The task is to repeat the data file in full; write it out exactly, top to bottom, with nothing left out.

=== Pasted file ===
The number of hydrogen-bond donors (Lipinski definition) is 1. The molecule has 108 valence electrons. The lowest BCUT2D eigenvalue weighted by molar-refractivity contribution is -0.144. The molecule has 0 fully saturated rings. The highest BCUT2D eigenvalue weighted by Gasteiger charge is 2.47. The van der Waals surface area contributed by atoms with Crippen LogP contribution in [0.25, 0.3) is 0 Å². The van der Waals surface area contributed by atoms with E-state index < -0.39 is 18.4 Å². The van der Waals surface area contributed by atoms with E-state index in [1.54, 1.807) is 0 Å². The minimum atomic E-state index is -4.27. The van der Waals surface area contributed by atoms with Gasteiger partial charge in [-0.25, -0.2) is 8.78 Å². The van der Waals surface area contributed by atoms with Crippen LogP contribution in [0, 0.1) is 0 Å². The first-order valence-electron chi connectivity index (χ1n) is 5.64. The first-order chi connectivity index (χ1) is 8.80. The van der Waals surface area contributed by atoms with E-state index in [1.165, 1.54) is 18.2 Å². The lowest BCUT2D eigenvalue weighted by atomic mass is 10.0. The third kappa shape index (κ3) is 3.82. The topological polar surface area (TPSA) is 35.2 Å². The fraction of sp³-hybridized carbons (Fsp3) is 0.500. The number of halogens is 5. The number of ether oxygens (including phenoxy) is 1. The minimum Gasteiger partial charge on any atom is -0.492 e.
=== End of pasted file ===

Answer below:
The number of hydrogen-bond donors (Lipinski definition) is 1. The molecule has 108 valence electrons. The lowest BCUT2D eigenvalue weighted by molar-refractivity contribution is -0.144. The molecule has 0 fully saturated rings. The highest BCUT2D eigenvalue weighted by Gasteiger charge is 2.47. The van der Waals surface area contributed by atoms with Crippen LogP contribution in [0.25, 0.3) is 0 Å². The van der Waals surface area contributed by atoms with E-state index < -0.39 is 18.4 Å². The van der Waals surface area contributed by atoms with E-state index in [1.54, 1.807) is 0 Å². The minimum atomic E-state index is -4.27. The van der Waals surface area contributed by atoms with Gasteiger partial charge in [-0.25, -0.2) is 8.78 Å². The van der Waals surface area contributed by atoms with Crippen LogP contribution in [0, 0.1) is 0 Å². The first-order valence-electron chi connectivity index (χ1n) is 5.64. The first-order chi connectivity index (χ1) is 8.80. The van der Waals surface area contributed by atoms with E-state index in [1.165, 1.54) is 18.2 Å². The lowest BCUT2D eigenvalue weighted by atomic mass is 10.0. The third kappa shape index (κ3) is 3.82. The topological polar surface area (TPSA) is 35.2 Å². The fraction of sp³-hybridized carbons (Fsp3) is 0.500. The number of halogens is 5. The number of ether oxygens (including phenoxy) is 1. The minimum Gasteiger partial charge on any atom is -0.492 e.